Copenhagen—København in Danish—has no glittering skylines and hardly any of the high-stress bustle common to most capitals. Throngs of bicycles glide along in ample bike lanes. The early-morning air in the pedestrian streets of the city's core is redolent of freshly baked bread and soap-scrubbed storefronts. If there's such a thing as a cozy city, this is it. The town was a fishing colony until 1157, when Valdemar the Great gave it to Bishop Absalon, who built a castle on what is now the parliament, Christiansborg.
It grew as a center on the Baltic trade route and became known as købmændenes havn (merchants' harbor) and eventually København. In the 15th century it became the royal residence and the capital of Norway and Sweden. From 1596 to 1648, Christian IV, a Renaissance king obsessed with fine architecture, began a building boom that crowned the city with towers and castles, many of which still stand. They're almost all that remain of the city's 800-year history; much of Copenhagen was destroyed by two major fires in the 18th century and by British bombing during the Napoleonic Wars.
Despite a tumultuous history, Copenhagen survives as the liveliest Scandinavian capital. With its backdrop of copper towers and crooked rooftops, the venerable city is soothed by one of the highest standards of living in the world and spangled by the lights and gardens of Tivoli. Be it sea or canal, water surrounds Copenhagen. A network of bridges and drawbridges connects the two main islands—Zealand and Amager—on which Copenhagen is built. The seafaring atmosphere is indelible, especially around the districts of Nyhavn and Christianshavn. Copenhagen is small, with most sights within 2½ square km (1 square mile) of its center. Sightseeing, especially downtown, is best done on foot at an unhurried pace. Or follow the example of the Danes and rent a bike. That said, excellent bus and train systems can come to the rescue of weary legs.
With just one day in Copenhagen, start at Kongens Nytorv and Nyhavn and head up the pedestrian street of Strøget in the direction of Rådhuspladsen. You can detour to see the exteriors of Christiansborg, Børsen, Rundetårn, and Rosenborg Slot along the way. If you're not up for a walk, one of the guided canal tours will give you a good sense of the city. In summer or around Christmas time, round off your day with a relaxed stroll and nightcap in Tivoli. With additional days in Copenhagen, plan to spend time inside one or more of the following: Rosenborg Slot, Ny Carlsberg Glyptotek, Nationalmuseet, Statens Museum for Kunst, and Kastellet. Alternatively, make your way toward one of the surrounding neighborhoods: Christianshavn for small café-lined canals; Christiania for hippie and alternative culture past and present; or Nørrebro and Vesterbro for a mixture of ethnic shops and trendy youth culture. Noteworthy side trips for longer stays include the expansive park of Dyrehaven in Charlottenlund, the Lilliputian village of Dragør, the historic castle in Hillerød, the modern art museum Louisiana in Humlebæk, Hamlet's castle in Helsingør, and the Viking Ship Museum in Roskilde. Some Copenhagen sights, especially churches, keep short hours, particularly in fall and winter. It's a good idea to call ahead or check with the tourist offices to confirm opening times.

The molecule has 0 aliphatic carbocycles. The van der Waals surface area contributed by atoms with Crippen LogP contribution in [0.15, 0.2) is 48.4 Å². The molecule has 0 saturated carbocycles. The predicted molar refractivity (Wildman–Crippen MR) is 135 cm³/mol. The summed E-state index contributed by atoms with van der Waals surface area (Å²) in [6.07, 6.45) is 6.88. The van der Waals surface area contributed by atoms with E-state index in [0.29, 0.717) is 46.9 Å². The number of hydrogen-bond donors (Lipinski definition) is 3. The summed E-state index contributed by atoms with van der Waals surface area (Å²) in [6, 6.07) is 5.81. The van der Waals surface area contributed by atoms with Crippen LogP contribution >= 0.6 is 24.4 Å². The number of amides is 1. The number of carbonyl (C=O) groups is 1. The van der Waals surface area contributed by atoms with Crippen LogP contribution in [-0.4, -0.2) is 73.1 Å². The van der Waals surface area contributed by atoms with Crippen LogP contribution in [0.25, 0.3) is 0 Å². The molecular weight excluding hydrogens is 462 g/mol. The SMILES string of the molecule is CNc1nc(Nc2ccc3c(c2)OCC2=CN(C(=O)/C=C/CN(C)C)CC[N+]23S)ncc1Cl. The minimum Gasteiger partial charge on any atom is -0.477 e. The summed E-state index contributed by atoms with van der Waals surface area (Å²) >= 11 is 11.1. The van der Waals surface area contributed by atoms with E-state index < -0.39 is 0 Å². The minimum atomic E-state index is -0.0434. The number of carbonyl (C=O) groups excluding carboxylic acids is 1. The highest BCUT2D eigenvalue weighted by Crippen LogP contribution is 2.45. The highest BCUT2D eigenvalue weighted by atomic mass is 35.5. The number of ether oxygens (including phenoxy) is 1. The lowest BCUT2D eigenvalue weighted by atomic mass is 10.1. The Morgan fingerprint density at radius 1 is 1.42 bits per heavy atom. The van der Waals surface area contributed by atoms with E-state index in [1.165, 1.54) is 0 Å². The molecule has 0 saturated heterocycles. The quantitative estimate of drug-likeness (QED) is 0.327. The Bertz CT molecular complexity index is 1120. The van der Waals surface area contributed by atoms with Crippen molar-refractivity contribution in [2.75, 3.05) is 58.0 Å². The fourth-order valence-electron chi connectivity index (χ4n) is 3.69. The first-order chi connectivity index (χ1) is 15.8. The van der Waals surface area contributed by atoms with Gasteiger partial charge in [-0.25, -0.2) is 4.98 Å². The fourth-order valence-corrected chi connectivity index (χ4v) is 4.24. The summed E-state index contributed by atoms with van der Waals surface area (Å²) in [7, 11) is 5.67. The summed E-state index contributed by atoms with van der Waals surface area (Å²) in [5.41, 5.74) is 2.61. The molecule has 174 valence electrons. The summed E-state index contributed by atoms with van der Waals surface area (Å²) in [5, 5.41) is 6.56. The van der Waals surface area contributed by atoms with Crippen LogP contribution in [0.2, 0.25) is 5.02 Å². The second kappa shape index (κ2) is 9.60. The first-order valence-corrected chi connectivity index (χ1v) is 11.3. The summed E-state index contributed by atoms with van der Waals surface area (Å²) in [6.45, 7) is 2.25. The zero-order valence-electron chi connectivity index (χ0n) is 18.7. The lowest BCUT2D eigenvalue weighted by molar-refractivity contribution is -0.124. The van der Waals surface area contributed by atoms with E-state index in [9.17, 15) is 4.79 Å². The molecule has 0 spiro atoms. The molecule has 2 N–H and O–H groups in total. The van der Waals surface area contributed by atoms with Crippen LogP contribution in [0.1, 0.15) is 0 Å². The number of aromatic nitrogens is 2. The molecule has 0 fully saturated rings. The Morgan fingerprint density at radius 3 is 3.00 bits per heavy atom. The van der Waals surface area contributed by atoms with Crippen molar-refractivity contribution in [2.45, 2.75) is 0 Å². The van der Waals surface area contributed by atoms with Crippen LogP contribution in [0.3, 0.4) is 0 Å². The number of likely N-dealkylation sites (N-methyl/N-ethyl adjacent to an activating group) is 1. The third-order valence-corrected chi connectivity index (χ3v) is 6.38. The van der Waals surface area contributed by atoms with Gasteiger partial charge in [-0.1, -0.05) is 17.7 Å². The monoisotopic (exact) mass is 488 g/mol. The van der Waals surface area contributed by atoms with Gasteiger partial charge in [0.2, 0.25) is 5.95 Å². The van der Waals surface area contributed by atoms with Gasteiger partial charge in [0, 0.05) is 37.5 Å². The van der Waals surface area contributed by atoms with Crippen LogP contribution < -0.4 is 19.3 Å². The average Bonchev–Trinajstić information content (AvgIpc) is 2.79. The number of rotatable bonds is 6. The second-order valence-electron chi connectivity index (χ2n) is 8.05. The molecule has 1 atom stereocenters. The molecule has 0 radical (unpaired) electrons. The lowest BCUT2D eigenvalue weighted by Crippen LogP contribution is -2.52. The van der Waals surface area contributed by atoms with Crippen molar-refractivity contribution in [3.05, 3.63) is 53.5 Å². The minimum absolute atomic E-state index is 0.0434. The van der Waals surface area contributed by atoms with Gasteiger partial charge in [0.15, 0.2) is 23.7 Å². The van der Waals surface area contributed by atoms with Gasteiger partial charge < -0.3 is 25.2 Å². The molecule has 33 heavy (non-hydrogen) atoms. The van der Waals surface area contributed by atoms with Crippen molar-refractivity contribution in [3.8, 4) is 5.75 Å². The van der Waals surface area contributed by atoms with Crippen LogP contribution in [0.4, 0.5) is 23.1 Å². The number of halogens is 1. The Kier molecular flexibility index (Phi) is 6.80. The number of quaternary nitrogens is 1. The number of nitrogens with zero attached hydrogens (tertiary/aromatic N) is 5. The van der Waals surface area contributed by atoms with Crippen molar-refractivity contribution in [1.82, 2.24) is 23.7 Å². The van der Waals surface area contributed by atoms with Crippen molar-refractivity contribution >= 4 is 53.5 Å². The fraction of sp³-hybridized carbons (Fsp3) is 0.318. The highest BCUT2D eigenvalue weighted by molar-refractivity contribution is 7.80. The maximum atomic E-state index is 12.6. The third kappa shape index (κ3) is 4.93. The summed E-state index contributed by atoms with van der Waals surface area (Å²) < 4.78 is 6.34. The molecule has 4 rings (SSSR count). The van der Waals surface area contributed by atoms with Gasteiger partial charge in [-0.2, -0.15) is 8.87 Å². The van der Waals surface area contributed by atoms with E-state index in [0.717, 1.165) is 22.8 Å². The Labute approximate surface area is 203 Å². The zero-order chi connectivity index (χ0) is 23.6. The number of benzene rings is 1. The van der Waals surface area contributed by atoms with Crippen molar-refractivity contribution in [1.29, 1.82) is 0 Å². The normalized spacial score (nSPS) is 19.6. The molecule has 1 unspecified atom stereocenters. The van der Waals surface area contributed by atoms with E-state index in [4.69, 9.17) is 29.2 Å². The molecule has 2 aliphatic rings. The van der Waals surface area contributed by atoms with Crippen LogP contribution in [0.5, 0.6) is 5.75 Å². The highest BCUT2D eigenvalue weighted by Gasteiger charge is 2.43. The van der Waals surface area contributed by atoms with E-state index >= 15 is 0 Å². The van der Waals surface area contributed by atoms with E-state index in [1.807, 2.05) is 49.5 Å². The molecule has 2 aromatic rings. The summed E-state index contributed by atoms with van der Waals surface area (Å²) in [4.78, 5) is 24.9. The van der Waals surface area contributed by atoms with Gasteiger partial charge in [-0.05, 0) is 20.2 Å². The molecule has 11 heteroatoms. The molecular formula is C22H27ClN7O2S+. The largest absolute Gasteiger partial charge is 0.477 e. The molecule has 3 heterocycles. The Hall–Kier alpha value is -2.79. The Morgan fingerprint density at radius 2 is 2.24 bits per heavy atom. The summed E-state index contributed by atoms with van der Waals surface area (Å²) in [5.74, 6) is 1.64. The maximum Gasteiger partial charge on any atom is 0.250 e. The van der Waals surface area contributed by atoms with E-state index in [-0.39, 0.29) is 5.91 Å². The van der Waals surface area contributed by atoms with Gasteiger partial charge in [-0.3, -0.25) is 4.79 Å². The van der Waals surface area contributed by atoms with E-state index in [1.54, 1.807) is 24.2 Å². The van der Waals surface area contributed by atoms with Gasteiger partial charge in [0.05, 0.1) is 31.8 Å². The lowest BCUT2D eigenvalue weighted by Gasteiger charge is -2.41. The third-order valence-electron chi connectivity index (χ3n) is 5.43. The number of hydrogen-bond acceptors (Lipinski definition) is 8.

Copenhagen, considered Scandinavia's culinary capital, has experienced a gastronomical revolution over the past decade. A rising interest in new Nordic cooking has put an emphasis on the use of locally sourced raw materials and high-quality seasonal ingredients. Wild game, cured or smoked fish and meats, and specialties like Limfjord oysters, Læsø langoustine, as well as eel and plaice all show up on many plates here.
There's also been a revival of traditional Danish fare and keeping age-old traditions alive. Don't miss the chance to try pickled or smoked herring, smørrebrød (open-face sandwiches), a street-side pølser (sausage), and the famous Danish pastries.
There are plenty of bistros serving moderately priced meals, and if you're looking for even more affordable fare, try one of the city's ethnic restaurants, which are concentrated in Vesterbro, Nørrebro, and the side streets off Strøget. For inexpensive savory noshes in stylish surroundings, consider lingering in a café.
A good number of restaurants offer fixed-price menus with wine-pairing menus, and most restaurants require reservations. Many restaurants tack a surcharge of between 3.75% and 5.75% to the bill for the use of foreign credit cards, so you can save good money by paying cash.
In Copenhagen hotels, rates are on the high end of the scale and rooms are on the small side. The city has, in recent years, increased its capacity with new design hotels, a luxury all-suite hotel in Tivoli gardens, and a youth hostel in the city center. Many existing properties have undergone renovation and expansion and often publicize eco-friendly, sustainable business practices.
Copenhagen is a compact, eminently walkable and bikable city, and most of the hotels are in or near Centrum, usually within walking distance of the major sights and thoroughfares.
As in the rest of Denmark, most rooms only have showers (while others have bathtubs as well), so make sure to state your preference when booking.